While there is of course lots of value in ensuring that students can learn specific facts and figures, the criticism (if I recall correctly) is that an approach that dictates specificity of recall as the end goal is not an approach that induces a lifelong love of learning. Most of the value in an experiential-based approach is not limited to the specificity of facts learned during the experiences, but in the cognitive linking of learning with the dynamism of the experience, which encourages independent growth.
This leads back to the philosophical question of whether our school systems should focus on graduating students who know specific knowledge (an approach that leads to standardized testing), or students who have become independently capable lifelong learners (a more holistic approach that tries to adapt to students' individual strengths). Which approach better prepares students for life after school, and equally important, which approach can prove to scale to the levels required for public education?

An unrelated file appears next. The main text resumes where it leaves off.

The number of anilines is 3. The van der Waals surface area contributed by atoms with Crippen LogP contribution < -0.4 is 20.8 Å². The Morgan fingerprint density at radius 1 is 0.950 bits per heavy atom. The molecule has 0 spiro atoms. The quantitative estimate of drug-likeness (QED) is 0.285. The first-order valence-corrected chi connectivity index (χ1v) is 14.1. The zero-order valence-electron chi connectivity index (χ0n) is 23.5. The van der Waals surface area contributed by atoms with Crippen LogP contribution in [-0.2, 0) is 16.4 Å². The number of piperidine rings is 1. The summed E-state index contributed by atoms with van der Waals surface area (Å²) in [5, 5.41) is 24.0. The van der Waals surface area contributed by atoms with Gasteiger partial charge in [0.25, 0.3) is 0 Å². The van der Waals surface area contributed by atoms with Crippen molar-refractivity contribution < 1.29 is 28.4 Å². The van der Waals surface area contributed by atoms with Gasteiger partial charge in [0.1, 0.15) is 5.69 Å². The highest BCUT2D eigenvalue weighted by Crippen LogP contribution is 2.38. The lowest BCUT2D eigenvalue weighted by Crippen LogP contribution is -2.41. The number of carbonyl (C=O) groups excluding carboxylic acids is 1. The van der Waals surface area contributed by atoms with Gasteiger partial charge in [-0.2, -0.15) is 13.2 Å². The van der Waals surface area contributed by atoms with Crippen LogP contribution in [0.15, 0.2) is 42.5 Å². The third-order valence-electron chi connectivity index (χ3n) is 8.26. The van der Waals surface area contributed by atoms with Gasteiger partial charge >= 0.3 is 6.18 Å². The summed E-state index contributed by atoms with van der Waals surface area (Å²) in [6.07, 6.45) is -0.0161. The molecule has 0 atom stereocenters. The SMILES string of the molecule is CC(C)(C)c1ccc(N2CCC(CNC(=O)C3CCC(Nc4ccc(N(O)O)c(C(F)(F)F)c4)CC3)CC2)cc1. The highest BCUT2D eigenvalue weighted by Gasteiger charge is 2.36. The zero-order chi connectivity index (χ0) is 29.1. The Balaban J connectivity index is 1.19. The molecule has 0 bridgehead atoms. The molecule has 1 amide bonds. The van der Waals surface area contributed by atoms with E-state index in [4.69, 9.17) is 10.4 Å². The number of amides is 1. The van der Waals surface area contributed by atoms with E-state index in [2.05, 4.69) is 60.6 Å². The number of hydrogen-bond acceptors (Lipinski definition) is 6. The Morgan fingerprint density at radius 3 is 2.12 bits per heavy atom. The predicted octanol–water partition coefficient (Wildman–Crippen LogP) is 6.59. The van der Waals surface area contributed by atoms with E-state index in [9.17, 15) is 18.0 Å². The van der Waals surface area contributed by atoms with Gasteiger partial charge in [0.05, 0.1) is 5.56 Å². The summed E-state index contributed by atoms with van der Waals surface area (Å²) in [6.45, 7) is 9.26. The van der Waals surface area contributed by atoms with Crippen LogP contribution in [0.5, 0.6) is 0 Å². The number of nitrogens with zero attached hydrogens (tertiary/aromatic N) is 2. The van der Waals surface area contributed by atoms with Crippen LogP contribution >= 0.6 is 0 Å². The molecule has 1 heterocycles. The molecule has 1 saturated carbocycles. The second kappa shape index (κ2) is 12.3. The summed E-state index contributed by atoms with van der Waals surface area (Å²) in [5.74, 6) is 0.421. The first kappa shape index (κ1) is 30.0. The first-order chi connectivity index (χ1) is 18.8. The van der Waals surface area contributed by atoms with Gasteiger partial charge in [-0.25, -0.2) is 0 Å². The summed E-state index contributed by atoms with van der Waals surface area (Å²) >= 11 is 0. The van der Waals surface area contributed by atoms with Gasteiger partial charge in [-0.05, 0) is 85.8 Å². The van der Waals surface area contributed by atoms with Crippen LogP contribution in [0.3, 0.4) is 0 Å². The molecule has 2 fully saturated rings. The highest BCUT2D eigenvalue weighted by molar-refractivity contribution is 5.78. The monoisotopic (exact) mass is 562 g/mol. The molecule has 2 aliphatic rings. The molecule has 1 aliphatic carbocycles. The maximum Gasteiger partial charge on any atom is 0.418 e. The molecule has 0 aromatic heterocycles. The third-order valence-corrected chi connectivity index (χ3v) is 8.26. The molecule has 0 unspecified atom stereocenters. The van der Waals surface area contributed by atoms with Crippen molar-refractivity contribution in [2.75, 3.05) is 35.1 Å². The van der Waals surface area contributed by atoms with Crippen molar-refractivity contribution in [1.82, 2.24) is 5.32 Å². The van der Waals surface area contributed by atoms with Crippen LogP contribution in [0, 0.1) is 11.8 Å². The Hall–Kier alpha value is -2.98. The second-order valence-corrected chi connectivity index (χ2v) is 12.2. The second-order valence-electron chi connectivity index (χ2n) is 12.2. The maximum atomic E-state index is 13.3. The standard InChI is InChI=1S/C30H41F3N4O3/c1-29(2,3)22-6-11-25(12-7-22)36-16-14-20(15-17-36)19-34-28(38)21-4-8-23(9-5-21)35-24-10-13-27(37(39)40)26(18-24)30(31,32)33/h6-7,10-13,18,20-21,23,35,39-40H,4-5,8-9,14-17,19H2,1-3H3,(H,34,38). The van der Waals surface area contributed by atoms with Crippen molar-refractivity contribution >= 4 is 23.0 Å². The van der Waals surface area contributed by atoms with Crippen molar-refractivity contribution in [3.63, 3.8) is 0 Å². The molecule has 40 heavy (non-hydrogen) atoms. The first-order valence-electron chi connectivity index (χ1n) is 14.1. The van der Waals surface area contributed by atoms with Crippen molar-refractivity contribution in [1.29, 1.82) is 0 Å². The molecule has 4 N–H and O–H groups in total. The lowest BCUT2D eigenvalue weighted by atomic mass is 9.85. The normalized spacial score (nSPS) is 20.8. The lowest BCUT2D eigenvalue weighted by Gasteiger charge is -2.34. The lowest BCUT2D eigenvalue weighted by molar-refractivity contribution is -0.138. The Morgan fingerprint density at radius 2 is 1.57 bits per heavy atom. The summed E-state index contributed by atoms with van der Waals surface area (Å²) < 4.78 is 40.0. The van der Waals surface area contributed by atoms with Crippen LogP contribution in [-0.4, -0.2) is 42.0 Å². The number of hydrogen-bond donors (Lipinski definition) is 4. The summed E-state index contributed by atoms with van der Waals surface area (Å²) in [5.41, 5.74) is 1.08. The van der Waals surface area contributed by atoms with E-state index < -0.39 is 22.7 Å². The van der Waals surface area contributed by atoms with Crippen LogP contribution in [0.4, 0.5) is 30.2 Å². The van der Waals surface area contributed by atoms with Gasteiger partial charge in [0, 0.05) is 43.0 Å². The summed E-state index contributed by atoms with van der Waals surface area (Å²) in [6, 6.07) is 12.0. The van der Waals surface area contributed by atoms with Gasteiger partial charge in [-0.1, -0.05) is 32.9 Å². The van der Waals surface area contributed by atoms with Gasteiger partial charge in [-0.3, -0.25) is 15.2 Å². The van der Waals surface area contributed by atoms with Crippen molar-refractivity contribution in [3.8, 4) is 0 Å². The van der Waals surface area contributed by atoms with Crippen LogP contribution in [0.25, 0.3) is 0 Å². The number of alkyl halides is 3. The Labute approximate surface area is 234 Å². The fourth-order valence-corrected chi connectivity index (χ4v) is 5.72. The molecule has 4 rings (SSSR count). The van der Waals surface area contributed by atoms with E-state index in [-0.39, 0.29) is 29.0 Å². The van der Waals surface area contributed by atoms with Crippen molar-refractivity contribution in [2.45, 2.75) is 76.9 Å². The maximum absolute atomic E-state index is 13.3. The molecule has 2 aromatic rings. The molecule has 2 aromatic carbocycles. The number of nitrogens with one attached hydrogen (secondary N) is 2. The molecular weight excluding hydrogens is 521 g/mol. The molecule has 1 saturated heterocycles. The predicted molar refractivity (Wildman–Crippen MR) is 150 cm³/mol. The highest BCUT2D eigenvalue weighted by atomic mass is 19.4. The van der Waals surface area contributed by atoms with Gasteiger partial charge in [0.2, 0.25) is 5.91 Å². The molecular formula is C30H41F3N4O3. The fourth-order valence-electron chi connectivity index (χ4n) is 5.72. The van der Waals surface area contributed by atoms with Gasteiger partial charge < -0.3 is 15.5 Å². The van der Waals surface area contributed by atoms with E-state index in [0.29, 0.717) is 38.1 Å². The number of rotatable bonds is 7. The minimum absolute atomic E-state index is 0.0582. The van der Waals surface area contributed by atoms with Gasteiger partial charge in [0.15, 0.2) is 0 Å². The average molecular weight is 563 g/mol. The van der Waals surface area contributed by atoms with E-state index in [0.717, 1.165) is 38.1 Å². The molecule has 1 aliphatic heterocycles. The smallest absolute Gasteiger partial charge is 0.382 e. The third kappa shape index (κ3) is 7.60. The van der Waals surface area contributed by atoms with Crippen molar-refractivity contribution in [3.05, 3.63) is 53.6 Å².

A quote from Michael Nielsen in his great article Augmenting Long-Term Memory (http://augmentingcognition.com/ltm.html) puts it very well:
"Over the years, I've often helped people learn technical subjects such as quantum mechanics. Over time you come to see patterns in how people get stuck. One common pattern is that people think they're getting stuck on esoteric, complex issues. But when you dig down it turns out they're having a hard time with basic notation and terminology."
 I suspect individuals who learn things relatively easily may undervalue that skill, because they typically were ahead in school.
Adding knowledge to your own knowledge graph requires existing context, without context, there is no place for new knowledge to attach.
Without master, eventually the new knowledge is simply remembered and not fully understood. The knowledge front is a fixed distance from the last fully mastered concept.
It is ok to go slow, who cares how fast shaky knowledge is consumed. You want a building that will stand, not one that was built on time.
I just reach in, and remove the blocks. Once they get it, they are never the same again.